Home and Garden: Crafting a Traditional Home

Employing handsome design principles from the Arts & Crafts period, a couple builds a thoroughly modern home.

Crafting a Traditional Home


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An Ulster County couple builds a 21st-century version of an Arts and Crafts cottage


By Valerie Havas

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Photographs by Michael Polito


Many of us find the idea of old houses romantic. Researching their histories, unearthing their secrets, reveling in their old-time craftsmanship ¡ª what could be more appealing? There¡¯s a story behind every layer of wallpaper, a tale behind every architectural quirk. Less romantic, of course, is the reality of old houses ¡ª things like balky plumbing, eccentric electrical systems, and repair bills that threaten to send you straight to the poorhouse.


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So it¡¯s not entirely surprising that when it came time for one Ulster County couple to build their dream house, they decided that they wanted the look of an older home, but with all the conveniences of a modern one. To fulfill their dream, the couple ¡ª a designer of collectible dolls and the owner of a local real estate firm ¡ª turned to Peter Reynolds of Ashokan Architecture & Planning, located in Kingston. The happy result is a thoroughly modern take on an Arts and Crafts cottage.


¡°We wanted the better things about a traditional house, but with all new systems,¡± explain the owners, who also sought a home that would be suitable for their pets and their now-teenaged son. ¡°Our last house was very modern,¡± they recall. ¡°It was beautiful to have a party in, but it was not a great family house; it was not a good house for dogs.¡±

Reynolds was an eager collaborator in the couple¡¯s effort to meld the old with the new. Explaining his design philosophy, he says, ¡°New houses are best when they have a strong, respectful relationship to past designs that worked, but also are proudly living in the present tense ¡ª ¡®living¡¯ being the key word.¡±


The home incorporates many of the elements that Reynolds believes can help make a new structure feel comfortably old ¡ª elements like classical proportions, carefully executed millwork, a generous amount of texture, close attention to windows, and ¡°authentic stone treatments with a deep thickness to them.¡± At the same time, it successfully meets the needs of a 21st-century family.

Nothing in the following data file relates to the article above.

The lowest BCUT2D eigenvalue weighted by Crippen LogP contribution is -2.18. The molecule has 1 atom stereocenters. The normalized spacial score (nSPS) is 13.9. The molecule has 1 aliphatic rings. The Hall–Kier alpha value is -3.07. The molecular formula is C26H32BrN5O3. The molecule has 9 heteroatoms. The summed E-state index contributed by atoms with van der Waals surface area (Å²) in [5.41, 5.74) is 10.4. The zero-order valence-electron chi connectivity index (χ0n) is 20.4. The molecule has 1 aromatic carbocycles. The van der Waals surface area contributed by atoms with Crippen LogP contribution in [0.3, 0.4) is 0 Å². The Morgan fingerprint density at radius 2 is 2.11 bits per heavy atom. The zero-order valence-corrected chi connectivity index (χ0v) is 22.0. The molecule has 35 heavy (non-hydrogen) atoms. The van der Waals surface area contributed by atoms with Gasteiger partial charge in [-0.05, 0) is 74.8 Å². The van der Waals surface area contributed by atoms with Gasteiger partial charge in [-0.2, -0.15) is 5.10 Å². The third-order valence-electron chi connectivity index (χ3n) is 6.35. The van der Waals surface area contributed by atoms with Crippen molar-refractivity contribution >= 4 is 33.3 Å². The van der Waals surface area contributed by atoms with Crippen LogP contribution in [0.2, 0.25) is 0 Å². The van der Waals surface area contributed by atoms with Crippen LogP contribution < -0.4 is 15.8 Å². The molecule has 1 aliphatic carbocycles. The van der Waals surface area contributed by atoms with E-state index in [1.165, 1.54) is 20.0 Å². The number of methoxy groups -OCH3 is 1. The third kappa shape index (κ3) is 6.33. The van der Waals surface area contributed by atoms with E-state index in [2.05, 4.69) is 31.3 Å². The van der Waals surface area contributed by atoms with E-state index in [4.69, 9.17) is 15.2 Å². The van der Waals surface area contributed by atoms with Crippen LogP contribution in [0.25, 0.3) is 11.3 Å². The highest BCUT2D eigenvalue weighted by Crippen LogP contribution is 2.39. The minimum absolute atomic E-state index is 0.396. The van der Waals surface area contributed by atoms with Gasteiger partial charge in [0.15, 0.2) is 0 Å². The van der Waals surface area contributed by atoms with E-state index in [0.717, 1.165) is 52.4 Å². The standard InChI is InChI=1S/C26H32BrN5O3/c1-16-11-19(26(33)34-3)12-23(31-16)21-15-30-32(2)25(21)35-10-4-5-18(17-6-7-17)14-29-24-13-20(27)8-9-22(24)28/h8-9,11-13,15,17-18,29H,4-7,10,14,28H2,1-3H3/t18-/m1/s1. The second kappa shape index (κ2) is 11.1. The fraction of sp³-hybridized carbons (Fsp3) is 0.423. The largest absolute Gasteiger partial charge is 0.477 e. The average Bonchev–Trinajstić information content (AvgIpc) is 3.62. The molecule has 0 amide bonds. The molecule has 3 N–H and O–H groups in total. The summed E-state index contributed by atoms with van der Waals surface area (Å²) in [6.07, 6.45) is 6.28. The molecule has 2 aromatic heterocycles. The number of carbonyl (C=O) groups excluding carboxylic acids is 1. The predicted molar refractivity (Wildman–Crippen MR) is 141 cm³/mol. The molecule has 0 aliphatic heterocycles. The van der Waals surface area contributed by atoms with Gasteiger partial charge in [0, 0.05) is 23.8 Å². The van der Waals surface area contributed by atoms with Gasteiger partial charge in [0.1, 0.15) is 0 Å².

In true Craftsman style, the house is in harmony with its setting, a 10-acre wooded site in Accord. Cedar shingles are stained a woodsy greenish-brown, while the burgundy trim is the color of autumn leaves. A long, spacious porch with tapered wooden columns overlooks the backyard pond, providing plenty of room for outdoor entertaining. During the building process, the couple agonized over how to save as many big trees as possible, even changing the location of their garage three times to avoid chopping down a giant black cherry tree, and building the driveway around a massive oak.  


Indoors, the centerpiece is a beautifully crafted wooden staircase. Reynolds came up with the original design, which featured a balustrade with predominantly vertical elements. After his clients admired a photo of a staircase by the Scottish Arts and Crafts architect Charles Rennie Mackintosh, the design evolved to include horizontal and diagonal elements as well.


Because the couple¡¯s two spaniels ¡ª an English springer and a Brittany ¡ª had virtually destroyed the maple floors in their previous house, the new one incorporates more pet-proof materials. The entrance hall floor is slate, while the lower level, where the dogs stay when the owners are not home, has polished concrete.


Slate is also used for the floor and backsplash in the kitchen, where a window seat invites guests to watch meals being prepared. The decision to include a window seat was a perfectly logical one for Reynolds. ¡°The big secret design professionals don¡¯t want to admit is that, no matter how many beautiful spaces you create, and no matter the splendor of the house, most clients spend 80 percent of their waking time in the kitchen, and of course, all guests congregate there,¡± he declares. The couple added a wooden work island manufactured by Stickley, a company making furniture in the tradition of Gustav Stickley, a leading proponent of the American Arts and Crafts movement at the turn of the last century. The island is topped with a slab of charcoal soapstone. The kitchen is open to the living area, and there is no dining room. ¡°We don¡¯t have a lot of dinner parties, so a dining room wasn¡¯t a big thing for us,¡± the homeowners explain.